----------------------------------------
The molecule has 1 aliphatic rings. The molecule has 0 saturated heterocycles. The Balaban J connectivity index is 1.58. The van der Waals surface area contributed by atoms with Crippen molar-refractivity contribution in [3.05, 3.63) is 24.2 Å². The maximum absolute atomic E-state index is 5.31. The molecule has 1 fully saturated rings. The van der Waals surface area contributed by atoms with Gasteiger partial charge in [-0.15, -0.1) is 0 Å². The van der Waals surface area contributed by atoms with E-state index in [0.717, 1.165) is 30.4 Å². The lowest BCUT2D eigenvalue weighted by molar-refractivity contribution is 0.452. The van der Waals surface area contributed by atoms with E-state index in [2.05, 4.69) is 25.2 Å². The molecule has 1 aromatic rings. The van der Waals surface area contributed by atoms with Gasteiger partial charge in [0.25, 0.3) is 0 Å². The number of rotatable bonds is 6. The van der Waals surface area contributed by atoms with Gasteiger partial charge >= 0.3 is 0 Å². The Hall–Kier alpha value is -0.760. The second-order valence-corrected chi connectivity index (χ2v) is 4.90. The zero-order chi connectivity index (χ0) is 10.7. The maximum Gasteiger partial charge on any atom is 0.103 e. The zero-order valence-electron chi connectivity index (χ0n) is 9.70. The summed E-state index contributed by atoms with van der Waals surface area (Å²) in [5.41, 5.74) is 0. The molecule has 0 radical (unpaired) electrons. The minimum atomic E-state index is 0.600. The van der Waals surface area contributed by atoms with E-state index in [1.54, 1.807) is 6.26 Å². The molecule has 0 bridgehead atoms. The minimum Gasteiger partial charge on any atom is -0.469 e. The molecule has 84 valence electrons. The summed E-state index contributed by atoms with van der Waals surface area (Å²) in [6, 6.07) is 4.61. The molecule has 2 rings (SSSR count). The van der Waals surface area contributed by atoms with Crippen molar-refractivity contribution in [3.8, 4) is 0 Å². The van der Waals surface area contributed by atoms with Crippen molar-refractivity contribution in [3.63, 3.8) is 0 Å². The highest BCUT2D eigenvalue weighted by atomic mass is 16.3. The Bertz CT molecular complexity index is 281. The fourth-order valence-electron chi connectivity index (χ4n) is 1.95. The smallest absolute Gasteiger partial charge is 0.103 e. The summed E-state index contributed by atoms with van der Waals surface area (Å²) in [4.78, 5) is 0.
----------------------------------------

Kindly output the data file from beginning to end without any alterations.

The molecule has 1 aliphatic rings. The molecule has 0 saturated heterocycles. The Balaban J connectivity index is 1.58. The van der Waals surface area contributed by atoms with Crippen molar-refractivity contribution in [3.05, 3.63) is 24.2 Å². The maximum absolute atomic E-state index is 5.31. The molecule has 1 fully saturated rings. The van der Waals surface area contributed by atoms with Gasteiger partial charge in [-0.15, -0.1) is 0 Å². The van der Waals surface area contributed by atoms with E-state index in [0.717, 1.165) is 30.4 Å². The lowest BCUT2D eigenvalue weighted by molar-refractivity contribution is 0.452. The van der Waals surface area contributed by atoms with E-state index in [2.05, 4.69) is 25.2 Å². The molecule has 1 aromatic rings. The van der Waals surface area contributed by atoms with Gasteiger partial charge in [0.25, 0.3) is 0 Å². The number of rotatable bonds is 6. The van der Waals surface area contributed by atoms with Gasteiger partial charge >= 0.3 is 0 Å². The Hall–Kier alpha value is -0.760. The second-order valence-corrected chi connectivity index (χ2v) is 4.90. The zero-order chi connectivity index (χ0) is 10.7. The maximum Gasteiger partial charge on any atom is 0.103 e. The zero-order valence-electron chi connectivity index (χ0n) is 9.70. The summed E-state index contributed by atoms with van der Waals surface area (Å²) in [5.41, 5.74) is 0. The molecule has 0 radical (unpaired) electrons. The minimum atomic E-state index is 0.600. The van der Waals surface area contributed by atoms with E-state index in [1.54, 1.807) is 6.26 Å². The molecule has 0 bridgehead atoms. The minimum Gasteiger partial charge on any atom is -0.469 e. The molecule has 84 valence electrons. The summed E-state index contributed by atoms with van der Waals surface area (Å²) in [6, 6.07) is 4.61. The molecule has 2 rings (SSSR count). The van der Waals surface area contributed by atoms with Crippen molar-refractivity contribution in [3.8, 4) is 0 Å². The van der Waals surface area contributed by atoms with Crippen molar-refractivity contribution in [3.63, 3.8) is 0 Å². The highest BCUT2D eigenvalue weighted by atomic mass is 16.3. The Bertz CT molecular complexity index is 281. The fourth-order valence-electron chi connectivity index (χ4n) is 1.95. The smallest absolute Gasteiger partial charge is 0.103 e. The summed E-state index contributed by atoms with van der Waals surface area (Å²) in [4.78, 5) is 0.